16. 16. used on private PBX networks. Cisco equipment supports Qsig and can support translational signaling in voice networks that use it. A network using Transparent CCS is shown in Figure 2-16. PBX1 V PBXA PBX2 V V PBX3 V Figure 2-16: Transparent CCS Note that with Transparent-CCS there is a one-to-one correspondence between PBX line card interfaces. Translational modes may reduce the need for line cards at the central cite and provide a more cost-efficient many-to-one relationship. While Transparent-CCS is not as elegant a solution as the translation model using Qsig or CAS, this solution still has many advantages for the customer. • Minimizes T1 usage: Instead of paying for three point-to-point T1s every month, the customer only pays for Access to the network cloud. • Uses bandwidth efficiently: Most of the bandwidth on the dedicated T1s was wasted since each one only used eight channels. Now the network voice bandwidth only when voice is active • No dial plan changes: Since all the switching intelligence stays on the PBX, there is no need transition even small parts of the dial plan to the data network. This scenario has some drawbacks, however. When voice calls are tandem switched through a Head-End PBX, say PBX-A in Figure XXX, and the compressed voice undergoes two compression cycles. Ideally, a network design should avoid multiple compression cycles, the reasons for this are addressed in detail in Section 2.4.3. 2.3 Dial Plans 2.3.1 Overview Dial plans, quite simply, are the routing tables of voice traffic. They tell the PBX or router/gateway where to route the call based on dialed digits. The dial plan is essentially a parser with flow chart- like directions that interpret and route the call. In a typical United States enterprise network one dials 9 for an outside line. In dial plan, a leading 9 tells the PBX to prepare to select an outside line. The PBX then spoofs dial tone to the user. The PBX then waits for the next few digits. If the next digit is a 1, indicating a long distance call, the PBX collects the area code and phone number. It will then, if programmed to do so, figure out the optimal long distance provider to route the call through. When all these decisions have been made, the PBX routes the call. Cisco Confidential 16
  17. 17. The dial plan can also key off other leading digits. For example, if the first digit an internal Cisco employee dials is a 5, 6, or 7, the voice network knows the call is internal, and only looks for at the first five digits dialed before placing the call over an internal network. 2.3.2 Implementation on Router/Gateways Cisco’s router/gateways have many of the same advanced dial plan capabilities as PBXs. This being the case, dial plans on the router/gateways have the potential to become unwieldy and complex. Dial plans in large corporations are usually complex and hard to deal with. Additionally, many companies outsource their voice operations and it may be extremely difficult to find out what exactly is going on. Usually the customer doesn’t want to pay for an on site visit from their voice network manager and just asks the data network installer to ‘deal with it as is’. 2.3.3 Dial Plan Migration One of the most difficult parts of integrating a voice data network is ‘re-locating’ the dial plan. If the network signaling model is translational, then significant portions of the dial plan will need to migrate from the PBX to the converged network. This can be a large and arduous task for the network engineer, and Cisco is continually building new tools into its dial plans to make this easier. One main concern with migrating the dial plan is to make the transition to the voice network completely transparent to the end user. The less a user has to think about using the new voice- data network, the more likely the customer will realize the expected cost savings. Occasionally it’s not possible to replicate the dial plans on the router/gateways exactly the way the customer desires. If there are dial plan features that need to be added, submit a product enhancement request through proper channels at Cisco. If transparent signaling is used, the dial plan stays mostly on the PBX. This allows for an easier migration to a converged network, but may result in other less desirable effects, like multiple compression cycles. We’ll discuss this in more detail in upcoming sections. 2.4 Bandwidth and Compression Just a few short years ago, the key driver for converged voice-data networks was saving on bandwidth. Today, with the reality of VoIP in the LAN, the new driver is laying the groundwork for hybrid applications like call centers and unified messaging. This doesn’t mean that bandwidth is no longer and issue, in fact, until bandwidth is free, voice compression, its characteristics, and its limitations will continue to be issues for network engineers. 2.4.1 Overview Voice compression is usually done in the manner shown in Figure 2-17. Flow Codec Compression De- Codec Algorithm compression Analog to PCM WAN PCM to Analog Telephone Conversion PCM to Packet Packet to PCM Conversion Telephone Figure 2-17: Voice Compression Flow Diagram The analog signal from the telephone is digitized into PCM signals by the voice CODEC. The PCM samples are then passed to the compression algorithm which compresses the voice and Cisco Confidential 17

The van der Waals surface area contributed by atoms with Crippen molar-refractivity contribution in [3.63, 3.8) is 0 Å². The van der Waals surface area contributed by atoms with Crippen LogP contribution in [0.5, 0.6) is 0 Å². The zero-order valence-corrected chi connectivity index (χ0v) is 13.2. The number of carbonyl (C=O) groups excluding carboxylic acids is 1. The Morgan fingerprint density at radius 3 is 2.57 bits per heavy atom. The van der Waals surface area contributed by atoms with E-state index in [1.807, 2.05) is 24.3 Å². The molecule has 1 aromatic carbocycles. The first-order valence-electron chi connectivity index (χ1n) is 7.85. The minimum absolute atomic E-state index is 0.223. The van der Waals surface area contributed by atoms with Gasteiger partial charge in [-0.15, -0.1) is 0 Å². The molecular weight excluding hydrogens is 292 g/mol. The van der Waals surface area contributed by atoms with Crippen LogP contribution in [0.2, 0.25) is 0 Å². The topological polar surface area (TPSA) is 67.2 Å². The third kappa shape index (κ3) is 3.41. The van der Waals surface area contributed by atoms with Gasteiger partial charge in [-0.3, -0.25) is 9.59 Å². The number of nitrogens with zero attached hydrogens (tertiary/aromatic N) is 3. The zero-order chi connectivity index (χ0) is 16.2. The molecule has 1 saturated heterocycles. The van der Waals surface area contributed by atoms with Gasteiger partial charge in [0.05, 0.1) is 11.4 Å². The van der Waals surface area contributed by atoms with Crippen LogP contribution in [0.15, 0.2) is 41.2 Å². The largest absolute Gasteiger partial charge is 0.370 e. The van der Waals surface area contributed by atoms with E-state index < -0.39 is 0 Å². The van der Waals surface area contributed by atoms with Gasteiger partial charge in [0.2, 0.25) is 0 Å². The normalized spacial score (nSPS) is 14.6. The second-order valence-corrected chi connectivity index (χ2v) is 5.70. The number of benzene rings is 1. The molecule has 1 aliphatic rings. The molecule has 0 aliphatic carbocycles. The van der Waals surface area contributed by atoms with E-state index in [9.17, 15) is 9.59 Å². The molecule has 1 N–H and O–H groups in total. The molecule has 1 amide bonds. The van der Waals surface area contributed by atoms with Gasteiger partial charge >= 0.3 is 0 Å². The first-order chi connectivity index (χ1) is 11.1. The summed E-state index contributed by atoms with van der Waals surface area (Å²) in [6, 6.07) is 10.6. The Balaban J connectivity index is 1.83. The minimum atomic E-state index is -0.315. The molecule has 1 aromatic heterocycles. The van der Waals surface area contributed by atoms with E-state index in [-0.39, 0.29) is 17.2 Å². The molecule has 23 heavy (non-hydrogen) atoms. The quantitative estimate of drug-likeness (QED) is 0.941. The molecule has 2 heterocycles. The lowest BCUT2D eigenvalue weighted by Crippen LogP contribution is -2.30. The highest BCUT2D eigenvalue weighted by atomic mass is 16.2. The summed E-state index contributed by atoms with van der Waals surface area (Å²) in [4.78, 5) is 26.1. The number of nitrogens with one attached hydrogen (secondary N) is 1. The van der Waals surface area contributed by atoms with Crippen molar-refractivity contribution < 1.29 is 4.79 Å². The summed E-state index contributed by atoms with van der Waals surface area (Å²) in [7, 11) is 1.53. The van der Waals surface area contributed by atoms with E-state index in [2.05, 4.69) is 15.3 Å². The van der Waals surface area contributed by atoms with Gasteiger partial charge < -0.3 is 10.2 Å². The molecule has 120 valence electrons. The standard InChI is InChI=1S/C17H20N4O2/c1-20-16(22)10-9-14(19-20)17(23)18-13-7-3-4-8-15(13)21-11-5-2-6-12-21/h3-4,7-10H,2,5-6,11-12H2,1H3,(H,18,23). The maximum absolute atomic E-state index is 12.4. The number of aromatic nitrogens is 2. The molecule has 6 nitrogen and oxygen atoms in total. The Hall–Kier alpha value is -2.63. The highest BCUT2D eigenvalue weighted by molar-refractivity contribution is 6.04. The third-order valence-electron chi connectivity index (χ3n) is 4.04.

18. 18. loads it into a packet format for transmission across the WAN. On the far side of the cloud the exact same functions are performed in reverse order. Depending on how the network is configured, a Cisco router/gateway can perform both the CODEC and compression functions or only one of them. For example, if an analog interfaces is used on the router/gateway, then the router/gateway performs the CODEC function and the compression function as shown in Figure 2-18. Flow Compression Codec Algorithm Analog to PCM WAN Conversion Telephone PCM to frame Router V Figure 2-18: CODEC Function in router/gateway If instead, a digital PBX is used, the PBX performs the codec function, and the router/gateway just processes the PCM samples from the PBX. An example is shown in Figure 2-19. Flow Compression Codec Algorithm Analog to PCM WAN Conversion Telephone PCM to frame PBX Router V Figure 2-19: CODEC Function in PBX Cisco Confidential 18